The first 'Shikra' of BRC: hybrid or aberrant Levant?

After we posted about the first Shikra record of BRC on September 16th, we received several comments about the identification of this challenging accipiter. Some of them raised their doubts about the identity of the bird, and given our limited experience with this species and the lack of literature available here, we requested additional opinions for several specialist. Of those, the comments received from Barak Granit, Vasil Ananian and Dick Forsman were very helpful in assessing the pros and cons.

We also presented the observation and pictures to Andrea Corso, who arrived one day after this record at the Batumi Raptor Count. He compiled all the available information and has made an in -depth analysis of the bird, including a detailed examination on the wing formula and the plumage pattern. Andrea suggests the bird is likely to be an aberrant Levant Sparrowhawk or a hybrid of Accipiter brevipes (Levant sparrowhawk) and Accipiter badius (Shikra).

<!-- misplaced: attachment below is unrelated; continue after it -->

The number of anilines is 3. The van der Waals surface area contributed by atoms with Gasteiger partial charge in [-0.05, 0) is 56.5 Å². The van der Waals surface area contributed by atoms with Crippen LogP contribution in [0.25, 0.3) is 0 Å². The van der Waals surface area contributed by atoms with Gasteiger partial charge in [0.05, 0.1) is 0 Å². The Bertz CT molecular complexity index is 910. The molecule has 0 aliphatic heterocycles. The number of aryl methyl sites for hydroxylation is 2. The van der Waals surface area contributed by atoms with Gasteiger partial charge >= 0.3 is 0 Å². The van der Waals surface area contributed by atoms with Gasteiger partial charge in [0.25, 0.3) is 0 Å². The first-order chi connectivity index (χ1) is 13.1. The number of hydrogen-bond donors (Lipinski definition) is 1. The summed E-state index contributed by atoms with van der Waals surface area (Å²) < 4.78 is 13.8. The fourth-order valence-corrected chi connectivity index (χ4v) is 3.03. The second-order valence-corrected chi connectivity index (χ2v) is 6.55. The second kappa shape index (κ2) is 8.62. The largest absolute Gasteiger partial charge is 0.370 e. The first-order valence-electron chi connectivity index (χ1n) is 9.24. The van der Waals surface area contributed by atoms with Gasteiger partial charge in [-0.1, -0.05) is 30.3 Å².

Andrea Corso:
"The Batumi’s Accipiter is for sure of great interest and a great bird!  Having better studied now the photos (but still not being at home, so I do not have the possibility to study the literature and photos concerning hybrids) I am more prone to think that this is an aberrant Levant Sparrowhawk or an hybrid brevipes x badius.

Photo by Johannes Jansen.

Photo by Johannes Jansen.

Please check the examination table by Andrea Corso below for the details of the bird:

"FIRST STEP: Ageing of this bird favored an advanced 2CY  female (very dense rusty barring, wider than on male, as well as on remiges). Indeed the bird have the outermost primaries P10 – P9 retained which seems to show juvenile pattern, however also a very sun-bleached and abraded adult female in deleted moult stage type primary would appear like this, but the dark tip is very narrow and not as broad as on adult-type. The secondary S4 which is one of the best ageing field mark to age difficult birds is still juvenile-like with a narrower terminal dark bar (tip). The body is almost all in the first adult-type pattern.  Looking at the tail there are two moult waves visible, with the 1st moult front arrived to T3-T4 (or R3-R4) and starting again by the central feathers at T1 (or R1 ) (numbering them from the centre outward) so the bird could not be a 2CY. However, in the tail, many raptor could show two moult waves as the T1 its very often moulted alongside the 1st post-juvenile partial moult and the renewed (re-moulted) again  on summer of their transitional 2CY when complete moult start.